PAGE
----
Robert Greenfield vaulted to attention as a result of his prominent role in a protest launched by Michigan’s Black Student Union that has come to be known by the hashtag #BBUM (Being Black at the University of Michigan). Among the group’s demands is an increase in black representation “equal to 10 percent” and emergency scholarships for African-American students. “I can email the provost and the vice president,” he says. “It’s an amazing privilege. I can help myself and help the community.”
Many students experience an academic crisis of some kind, but for African-American men, financial difficulties and a sense of isolation can compound discouragement and end their pursuit of an engineering degree. In such times, a mentor can make a huge difference. “One thing that got me over the hump was talking to Dr. Howell,” says Christopher Sam, referring to the director of the Equal Opportunity Program at NJIT. “The mentor doesn’t have to look like you; he just has to care about you,” Morehouse’s Rockward tells students, encouraging them to be “pro-active” in identifying a mentor.
Someone on Your Side
“I had a lot of people in my corner,” says William Tomlinson, a Ph.D. student in computer engineering at Northeastern University, recalling periods when his work ethic flagged or he became complacent. Growing up, he encountered “not a lot of positive figures in general.” Now, at each stage of his academic or work life, he makes finding and keeping mentors a priority. “You have to hold on to individuals who show an interest in your success.” An upperclassman at the University of Central Florida helped Andrew April adjust following his transfer from a community college. The older man studied with him and offered advice. “It could be smaller things like ‘Hey, that’s not a good idea,’ or ‘I had problems with that class.’”
Corey Baker had mentors throughout Alabama State, including math Ph.D. candidates who tried to goad him into following in their footsteps by pointing out how few blacks were in the field. “They knew how to push my buttons,” recalls Baker, now a doctoral candidate himself at the University of Florida. In turn, he became one of Alabama State’s few undergraduate tutors. He encountered trouble with Calculus III after transferring to San Jose State and then faced what was known as the hardest course in computer science. His D-plus didn’t impress a manager at HP when Baker went to interview for an internship. Then another manager intervened: “Hire him – he’s good.” He knew of the course and the professor’s reputation for rigor.
If jobs and internships offer experience and contacts to many students, they represent survival for African-Americans like Lumumba Harnett, an electrical engineering senior at Hampton. “I lost a lot of sleep” early on in college, working nights and weekends at a sports-equipment store, he recalls. Pressure eased when a valued mentor, associate professor of electrical engineering Otsebele Nare, took him on as a research assistant. Harnett discovered he loved research and now has a fellowship for graduate study in radar systems and remote sensing at the University of Kansas.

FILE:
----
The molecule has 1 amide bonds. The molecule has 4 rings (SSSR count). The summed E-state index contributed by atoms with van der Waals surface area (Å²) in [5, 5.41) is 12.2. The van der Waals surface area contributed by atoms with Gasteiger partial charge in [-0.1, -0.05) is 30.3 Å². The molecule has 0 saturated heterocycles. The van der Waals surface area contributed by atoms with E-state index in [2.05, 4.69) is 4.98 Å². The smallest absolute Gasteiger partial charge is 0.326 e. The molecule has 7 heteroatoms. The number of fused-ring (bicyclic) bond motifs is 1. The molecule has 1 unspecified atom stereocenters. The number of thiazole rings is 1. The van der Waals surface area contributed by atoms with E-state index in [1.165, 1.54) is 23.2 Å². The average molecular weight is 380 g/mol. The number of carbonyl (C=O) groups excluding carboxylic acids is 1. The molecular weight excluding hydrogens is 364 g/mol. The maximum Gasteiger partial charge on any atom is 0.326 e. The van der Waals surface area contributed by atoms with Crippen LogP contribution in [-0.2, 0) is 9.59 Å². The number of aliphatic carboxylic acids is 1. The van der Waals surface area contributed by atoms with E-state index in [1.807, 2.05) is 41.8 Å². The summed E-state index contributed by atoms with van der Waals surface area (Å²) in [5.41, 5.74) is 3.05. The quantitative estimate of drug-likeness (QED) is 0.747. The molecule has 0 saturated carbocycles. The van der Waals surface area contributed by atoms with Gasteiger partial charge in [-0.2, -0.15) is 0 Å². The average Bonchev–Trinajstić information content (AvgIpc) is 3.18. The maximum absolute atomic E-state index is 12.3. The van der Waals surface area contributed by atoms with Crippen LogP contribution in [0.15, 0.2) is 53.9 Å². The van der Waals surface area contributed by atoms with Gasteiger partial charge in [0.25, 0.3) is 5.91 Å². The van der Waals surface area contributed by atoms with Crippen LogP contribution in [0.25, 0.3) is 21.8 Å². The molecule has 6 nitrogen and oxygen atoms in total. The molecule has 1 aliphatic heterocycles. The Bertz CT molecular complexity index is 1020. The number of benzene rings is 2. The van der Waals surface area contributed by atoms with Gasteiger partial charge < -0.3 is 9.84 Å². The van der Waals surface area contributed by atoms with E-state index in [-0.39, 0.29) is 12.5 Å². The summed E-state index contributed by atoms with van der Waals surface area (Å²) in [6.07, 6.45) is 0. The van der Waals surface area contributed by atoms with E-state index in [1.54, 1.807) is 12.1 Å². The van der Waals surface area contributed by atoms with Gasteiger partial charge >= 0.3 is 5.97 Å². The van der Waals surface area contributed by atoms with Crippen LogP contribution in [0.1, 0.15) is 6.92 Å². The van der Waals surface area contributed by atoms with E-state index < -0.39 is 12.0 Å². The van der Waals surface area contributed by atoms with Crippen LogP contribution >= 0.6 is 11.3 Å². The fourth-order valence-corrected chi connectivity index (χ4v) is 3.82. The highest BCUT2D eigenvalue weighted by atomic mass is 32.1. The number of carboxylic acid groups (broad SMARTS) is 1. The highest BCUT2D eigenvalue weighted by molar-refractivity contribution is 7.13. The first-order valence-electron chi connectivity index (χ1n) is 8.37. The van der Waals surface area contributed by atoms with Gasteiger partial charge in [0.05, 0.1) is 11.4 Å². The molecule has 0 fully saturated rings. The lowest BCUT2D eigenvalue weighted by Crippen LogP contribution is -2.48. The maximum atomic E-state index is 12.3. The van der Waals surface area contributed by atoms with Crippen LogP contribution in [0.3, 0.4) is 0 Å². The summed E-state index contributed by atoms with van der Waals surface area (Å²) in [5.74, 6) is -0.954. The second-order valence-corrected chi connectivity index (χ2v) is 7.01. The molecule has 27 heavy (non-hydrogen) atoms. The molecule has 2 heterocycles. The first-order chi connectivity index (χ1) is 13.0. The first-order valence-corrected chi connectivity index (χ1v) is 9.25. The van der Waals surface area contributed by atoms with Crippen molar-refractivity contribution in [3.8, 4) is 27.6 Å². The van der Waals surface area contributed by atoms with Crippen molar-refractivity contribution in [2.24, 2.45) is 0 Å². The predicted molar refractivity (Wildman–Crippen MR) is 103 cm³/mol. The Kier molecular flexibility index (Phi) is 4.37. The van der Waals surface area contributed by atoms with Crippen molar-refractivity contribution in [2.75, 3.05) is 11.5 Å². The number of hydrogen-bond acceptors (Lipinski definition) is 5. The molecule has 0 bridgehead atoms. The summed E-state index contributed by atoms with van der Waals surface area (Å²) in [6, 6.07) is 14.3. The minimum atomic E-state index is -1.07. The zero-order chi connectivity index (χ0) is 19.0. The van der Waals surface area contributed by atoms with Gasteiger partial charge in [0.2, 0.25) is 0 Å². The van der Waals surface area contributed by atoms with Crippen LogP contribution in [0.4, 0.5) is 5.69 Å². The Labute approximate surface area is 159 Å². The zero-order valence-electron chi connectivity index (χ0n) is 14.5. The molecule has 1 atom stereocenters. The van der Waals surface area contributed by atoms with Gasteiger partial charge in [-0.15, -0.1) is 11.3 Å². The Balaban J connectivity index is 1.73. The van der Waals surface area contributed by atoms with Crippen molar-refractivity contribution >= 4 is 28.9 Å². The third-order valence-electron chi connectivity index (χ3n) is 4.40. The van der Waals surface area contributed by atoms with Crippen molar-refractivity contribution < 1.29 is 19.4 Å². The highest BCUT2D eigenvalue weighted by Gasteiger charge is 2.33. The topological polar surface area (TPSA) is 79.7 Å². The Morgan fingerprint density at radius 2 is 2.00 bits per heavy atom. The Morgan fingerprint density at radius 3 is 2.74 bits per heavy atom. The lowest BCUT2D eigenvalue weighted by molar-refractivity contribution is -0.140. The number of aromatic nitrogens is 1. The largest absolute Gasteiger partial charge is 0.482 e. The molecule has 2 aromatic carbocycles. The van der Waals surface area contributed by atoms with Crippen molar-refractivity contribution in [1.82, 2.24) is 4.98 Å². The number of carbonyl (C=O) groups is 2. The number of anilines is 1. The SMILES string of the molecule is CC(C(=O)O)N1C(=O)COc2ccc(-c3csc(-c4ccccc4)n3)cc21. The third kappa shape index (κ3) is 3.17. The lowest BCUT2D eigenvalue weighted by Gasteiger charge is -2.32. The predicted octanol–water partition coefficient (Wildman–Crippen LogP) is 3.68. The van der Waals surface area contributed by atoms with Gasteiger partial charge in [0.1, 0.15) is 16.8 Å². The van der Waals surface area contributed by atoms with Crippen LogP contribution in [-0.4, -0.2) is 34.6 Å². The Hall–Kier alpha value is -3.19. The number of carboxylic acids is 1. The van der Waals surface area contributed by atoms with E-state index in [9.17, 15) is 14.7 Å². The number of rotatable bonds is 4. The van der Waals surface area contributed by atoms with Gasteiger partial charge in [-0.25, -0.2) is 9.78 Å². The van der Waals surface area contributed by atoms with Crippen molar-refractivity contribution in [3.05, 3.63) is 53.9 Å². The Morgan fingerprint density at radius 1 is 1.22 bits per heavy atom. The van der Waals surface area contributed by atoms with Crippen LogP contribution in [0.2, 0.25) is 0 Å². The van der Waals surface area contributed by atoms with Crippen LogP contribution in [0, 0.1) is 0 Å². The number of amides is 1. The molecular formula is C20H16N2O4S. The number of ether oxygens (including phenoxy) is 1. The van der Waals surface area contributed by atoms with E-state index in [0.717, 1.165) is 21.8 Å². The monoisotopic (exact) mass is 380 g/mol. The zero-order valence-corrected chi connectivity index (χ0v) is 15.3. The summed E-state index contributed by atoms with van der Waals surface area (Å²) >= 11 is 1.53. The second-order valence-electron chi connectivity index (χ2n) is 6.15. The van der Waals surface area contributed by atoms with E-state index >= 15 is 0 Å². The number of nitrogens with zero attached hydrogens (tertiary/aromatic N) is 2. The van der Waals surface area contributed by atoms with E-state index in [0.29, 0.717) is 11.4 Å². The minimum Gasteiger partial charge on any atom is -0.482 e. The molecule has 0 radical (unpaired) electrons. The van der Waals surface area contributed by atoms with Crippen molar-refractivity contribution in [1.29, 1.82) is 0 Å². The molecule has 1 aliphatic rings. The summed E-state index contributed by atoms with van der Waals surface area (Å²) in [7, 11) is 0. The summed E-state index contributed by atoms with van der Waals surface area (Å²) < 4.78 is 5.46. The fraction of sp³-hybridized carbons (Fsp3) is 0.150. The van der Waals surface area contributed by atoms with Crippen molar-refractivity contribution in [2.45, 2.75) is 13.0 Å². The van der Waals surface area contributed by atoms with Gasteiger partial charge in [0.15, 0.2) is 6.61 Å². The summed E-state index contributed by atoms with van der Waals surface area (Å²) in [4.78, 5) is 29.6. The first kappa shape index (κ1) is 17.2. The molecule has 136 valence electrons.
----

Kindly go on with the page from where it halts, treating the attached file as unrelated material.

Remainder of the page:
Harnett personifies the determination that turned these African-American men into successful engineering students. Researchers call it grit. “Sustained effort and hard work over time, despite setback or failure, is, in part, the formula for black males’ academic success in college,” Strayhorn writes. That’s something educators need to work on, argues Morehouse’s Rockward: “We don’t put a lot into internal motivation.” Grit can be encouraged, Strayhorn argues, by “teaching them how to regulate effort over longer periods of time, to manage time well, and to set short- and long-term goals.” Also needed, says Ohio State’s Moore, is greater attention to “career efficacy.”
For African-American men who manage to avoid despair and get past crises, opportunities – and money – start to open up. Greenfield has a summer internship lined up at Goldman Sachs. Conley, Berry, Baker, and Tomlinson have graduate fellowships subsidized by industry through the GEM (Graduate Education for Minorities) Consortium. Companies are strengthening connections with Hampton and other HBCUs. Yet Tomlinson, whose fellowship involves a collaboration between GEM and the Charles Stark Draper Laboratory, says having a small black elite make gains is unsatisfactory. “It used to be a good thing to be the only African-American with a Ph.D., or on a board of directors. There should be more of us at these larger tables where decisions are made.”
Higher education as a whole, says Rockward, needs to recognize that taking six years to graduate isn’t extravagant. He’s seen students struggle for three years and then – “like whoa, man, what happened?” — something inside them starts clicking and they get A’s.
By Mark Matthews and Margaret Loftus
Mark Matthews is editor of Prism. Margaret Loftus is a freelance writer based in Charleston, S.C.
Image by Mariah Tauger/ Northeastern University